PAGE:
If you could live anywhere in the world, where would you go? It’s a fun question to ponder, but one that is very hard to seriously consider — especially for those who haven’t had the opportunity to go abroad. The United States is a very unique place. It houses an immense amount of diversity, both culturally and geographically, and being raised in and around that diversity often leads to feelings that you’ve ‘seen it all’. But there’s a whole world out there, and many other ways in which people live their lives.
It’s the world’s diversity that makes it such an interesting place. From the misty jungles of Southeast Asia, to the rocky, barren coasts of the North Atlantic — people have come together under single flags all around the world, and with a blend of cultural norms and policy decisions, created their own national identities.
Differing identities, of course, leads to a bit of friendly competition — not only for World Cups, but for investment dollars and trade as well. And some countries do it better than others.
As for deciphering which ones are better? That’s where The Legatum Institute enters the fray.
The London-based think tank has released its annual Prosperity Index, ranking 142 nations from top to bottom, according to metrics like economy, education, opportunity, and safety. The 2015 rankings are hot off the presses, and among the top tier, you’re likely to find the best places in the world to call home.
Here are the top 11 countries, per this year’s Prosperity Index.
11. The United States
If you wondered why we decided to count down from 11, it’s because that is the position at which the United States landed on this year’s list. The U.S., per these measures, is the eleventh most prosperous nation in the world. The U.S. ranked particularly high in the education and health categories, but it had one glaring weak spot: safety and security. That kept the U.S. on the periphery of the top ten this year.
Into the top 10 we go, with Ireland bringing up the rear. The Irish landed their top scores in safety and security, along with education, and ranked no lower than 18 in two categories: economy, and entrepreneurship & opportunity. Ireland also ranked high up the list in terms of personal freedom, coming in at the number six position.
Finland, one of several Northern European nations to crack the top 10, received very high scores in governance, education, and social capital. But it ranked highest — coming in third in the entire world — in safety and security. If there were any dings against Finland, it came in the economy category, in which the Finns came in at No. 33.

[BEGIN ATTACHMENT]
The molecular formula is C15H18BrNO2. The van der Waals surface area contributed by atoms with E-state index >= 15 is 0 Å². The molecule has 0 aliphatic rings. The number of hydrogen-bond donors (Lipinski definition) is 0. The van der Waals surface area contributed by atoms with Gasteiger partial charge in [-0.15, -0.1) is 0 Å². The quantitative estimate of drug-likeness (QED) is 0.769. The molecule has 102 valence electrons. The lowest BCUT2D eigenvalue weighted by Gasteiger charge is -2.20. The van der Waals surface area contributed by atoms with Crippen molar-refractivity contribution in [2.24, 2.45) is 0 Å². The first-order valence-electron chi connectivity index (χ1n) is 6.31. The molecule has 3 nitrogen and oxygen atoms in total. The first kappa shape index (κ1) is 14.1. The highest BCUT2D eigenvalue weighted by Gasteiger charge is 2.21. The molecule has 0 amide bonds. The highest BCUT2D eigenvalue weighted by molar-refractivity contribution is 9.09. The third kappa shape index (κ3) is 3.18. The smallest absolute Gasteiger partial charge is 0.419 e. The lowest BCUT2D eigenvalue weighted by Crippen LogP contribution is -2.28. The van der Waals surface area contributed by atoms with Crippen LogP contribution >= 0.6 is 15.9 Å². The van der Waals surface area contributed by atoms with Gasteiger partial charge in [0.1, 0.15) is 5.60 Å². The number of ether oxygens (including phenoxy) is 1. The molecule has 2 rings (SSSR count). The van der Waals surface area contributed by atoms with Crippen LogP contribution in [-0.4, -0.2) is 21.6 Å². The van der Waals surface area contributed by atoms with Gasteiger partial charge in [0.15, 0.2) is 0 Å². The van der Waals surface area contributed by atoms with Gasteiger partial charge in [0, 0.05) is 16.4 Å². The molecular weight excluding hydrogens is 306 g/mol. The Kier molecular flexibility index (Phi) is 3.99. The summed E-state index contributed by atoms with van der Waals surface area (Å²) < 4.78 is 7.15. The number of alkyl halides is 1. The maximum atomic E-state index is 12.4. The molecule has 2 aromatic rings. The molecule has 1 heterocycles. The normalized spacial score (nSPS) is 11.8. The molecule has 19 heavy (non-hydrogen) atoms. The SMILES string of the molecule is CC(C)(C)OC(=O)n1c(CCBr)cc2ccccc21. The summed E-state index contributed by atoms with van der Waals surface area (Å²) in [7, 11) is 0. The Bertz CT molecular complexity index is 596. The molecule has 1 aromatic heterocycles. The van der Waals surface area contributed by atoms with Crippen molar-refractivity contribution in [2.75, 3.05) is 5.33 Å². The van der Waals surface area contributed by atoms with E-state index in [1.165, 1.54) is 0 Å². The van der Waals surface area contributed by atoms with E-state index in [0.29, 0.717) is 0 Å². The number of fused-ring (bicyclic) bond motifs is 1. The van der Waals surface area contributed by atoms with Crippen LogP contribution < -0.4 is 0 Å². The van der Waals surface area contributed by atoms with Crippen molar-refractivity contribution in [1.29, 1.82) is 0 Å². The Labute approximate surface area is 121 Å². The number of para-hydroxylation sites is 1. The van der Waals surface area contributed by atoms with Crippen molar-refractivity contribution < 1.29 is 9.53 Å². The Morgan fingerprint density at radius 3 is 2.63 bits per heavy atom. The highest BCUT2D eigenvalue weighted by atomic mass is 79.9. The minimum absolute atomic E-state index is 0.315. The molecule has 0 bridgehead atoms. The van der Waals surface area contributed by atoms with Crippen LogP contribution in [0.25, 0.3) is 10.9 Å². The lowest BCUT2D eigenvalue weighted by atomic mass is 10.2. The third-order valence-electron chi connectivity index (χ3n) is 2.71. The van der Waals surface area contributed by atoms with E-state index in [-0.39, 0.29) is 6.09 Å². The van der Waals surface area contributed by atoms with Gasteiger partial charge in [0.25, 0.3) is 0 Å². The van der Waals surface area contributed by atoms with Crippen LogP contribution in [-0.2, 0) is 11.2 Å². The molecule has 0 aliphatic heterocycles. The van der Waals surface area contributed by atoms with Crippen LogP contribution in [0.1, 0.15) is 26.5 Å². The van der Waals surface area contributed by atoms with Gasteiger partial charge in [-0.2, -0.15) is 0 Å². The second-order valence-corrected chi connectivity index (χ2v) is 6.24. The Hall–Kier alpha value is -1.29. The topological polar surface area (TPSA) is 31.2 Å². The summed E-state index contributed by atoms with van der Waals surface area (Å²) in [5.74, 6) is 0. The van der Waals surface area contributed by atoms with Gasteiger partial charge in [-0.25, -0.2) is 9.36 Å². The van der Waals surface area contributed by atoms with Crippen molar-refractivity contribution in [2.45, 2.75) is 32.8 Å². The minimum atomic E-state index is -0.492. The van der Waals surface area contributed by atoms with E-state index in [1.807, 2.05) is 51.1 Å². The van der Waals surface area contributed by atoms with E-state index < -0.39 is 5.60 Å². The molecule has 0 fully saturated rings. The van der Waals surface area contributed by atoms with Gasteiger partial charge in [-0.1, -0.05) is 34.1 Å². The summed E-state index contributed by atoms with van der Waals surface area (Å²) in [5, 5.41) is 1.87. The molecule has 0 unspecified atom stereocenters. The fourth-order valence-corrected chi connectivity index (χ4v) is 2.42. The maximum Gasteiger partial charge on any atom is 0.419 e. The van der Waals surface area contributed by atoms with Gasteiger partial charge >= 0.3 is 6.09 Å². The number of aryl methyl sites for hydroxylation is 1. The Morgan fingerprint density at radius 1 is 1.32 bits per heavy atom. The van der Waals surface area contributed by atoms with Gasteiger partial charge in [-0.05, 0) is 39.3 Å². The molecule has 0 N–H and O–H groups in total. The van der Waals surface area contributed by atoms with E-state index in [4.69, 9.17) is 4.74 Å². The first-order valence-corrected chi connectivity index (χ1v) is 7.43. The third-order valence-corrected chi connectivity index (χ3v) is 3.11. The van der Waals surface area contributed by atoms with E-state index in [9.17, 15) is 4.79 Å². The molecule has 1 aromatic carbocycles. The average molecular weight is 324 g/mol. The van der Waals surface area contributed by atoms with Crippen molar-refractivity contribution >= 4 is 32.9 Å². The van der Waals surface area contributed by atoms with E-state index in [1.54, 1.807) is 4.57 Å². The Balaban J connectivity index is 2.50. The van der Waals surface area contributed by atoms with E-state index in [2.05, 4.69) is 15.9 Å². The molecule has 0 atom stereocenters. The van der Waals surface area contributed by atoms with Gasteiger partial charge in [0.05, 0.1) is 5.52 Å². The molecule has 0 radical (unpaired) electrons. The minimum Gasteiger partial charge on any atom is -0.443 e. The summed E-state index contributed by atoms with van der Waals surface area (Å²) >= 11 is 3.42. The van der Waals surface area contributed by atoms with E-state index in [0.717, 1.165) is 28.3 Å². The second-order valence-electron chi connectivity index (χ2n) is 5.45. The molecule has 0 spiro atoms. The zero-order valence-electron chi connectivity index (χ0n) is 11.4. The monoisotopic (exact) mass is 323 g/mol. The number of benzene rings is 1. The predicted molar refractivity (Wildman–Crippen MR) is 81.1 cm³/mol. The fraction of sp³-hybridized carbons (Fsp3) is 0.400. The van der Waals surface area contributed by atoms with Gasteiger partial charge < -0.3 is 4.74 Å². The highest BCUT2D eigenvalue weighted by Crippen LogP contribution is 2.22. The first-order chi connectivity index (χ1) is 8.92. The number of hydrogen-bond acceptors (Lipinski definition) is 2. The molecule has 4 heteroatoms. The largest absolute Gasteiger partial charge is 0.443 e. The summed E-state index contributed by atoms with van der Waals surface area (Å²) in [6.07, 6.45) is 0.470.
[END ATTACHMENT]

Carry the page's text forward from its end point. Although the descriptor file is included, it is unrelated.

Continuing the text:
8. The Netherlands
Moving south of Finland and into mainland Europe, we arrive at The Netherlands in the eighth spot. Though famous for orange soccer jerseys, marijuana cafes, and the Amsterdam Red Light District, the Dutch put together an all-around impressive showing in the Legatum Institute’s rankings. At worst, The Netherlands came in at 19 in safety and security. It’s strengths, however, were in education, social capital, and health, all ranking within the top seven.
Far and away from almost every other country on the list is Australia. Our friends down under ranked the highest in the world in education, and were ninth in personal freedom and fourth in social capital. It also came in 15th in safety and security and health — its two lowest-rated categories.
Canada — or “America’s Hat”, as some call it — has been named the “freest country in the world” by the Legatum Institute, putting its southern neighbor to shame. As you may have guessed, that means that Canada took the top spot in the personal freedom category, and was also second in the world in education. Governance and social capital were also both rated within the top seven.
Back to Northern Europe we go, with Sweden making it into the top five. Sweden was the best country in the world in terms of entrepreneurship and opportunity, fourth in governance, and fifth in safety and security. In fact, the Swedes ranked within the top 10 in every category besides health and education, both of which were within the top 20.
4. New Zealand
Australia’s sidekick, New Zealand, received the highest marks for social capital in the world. It was also No. 2 in terms of governance and personal freedom. If there is room for improvement, it’s in the categories of health, and entrepreneurship and opportunity — where it ranked 19th and 17th, respectively.
You always hear about how wonderful Denmark is, and it seems like there’s a lot of truth to it. Denmark ranked within the top 15 for every category except health, where it landed at No. 16. Its strongest attributes were in social capital, governance, education, and entrepreneurship and opportunity, all ranking within the top three.
The Swiss ranked highly for cheese and army knives.
Switzerland blew away the competition as the top-rated country in governance, number two in economy, and three in entrepreneurship and opportunity. Health was ranked third as well, and social capital was ninth.
At the pinnacle of the Legatum Institute’s Prosperity Index is Norway. Norway ranked within the top 10 for every category out there — in the top eight, actually — with its strongest ranking being number two in social capital. It may be pretty chilly all the way up in the northernmost portion of Europe, but Norway is, evidently, the world’s most prosperous nation.
Follow Sam on Twitter @SliceOfGinger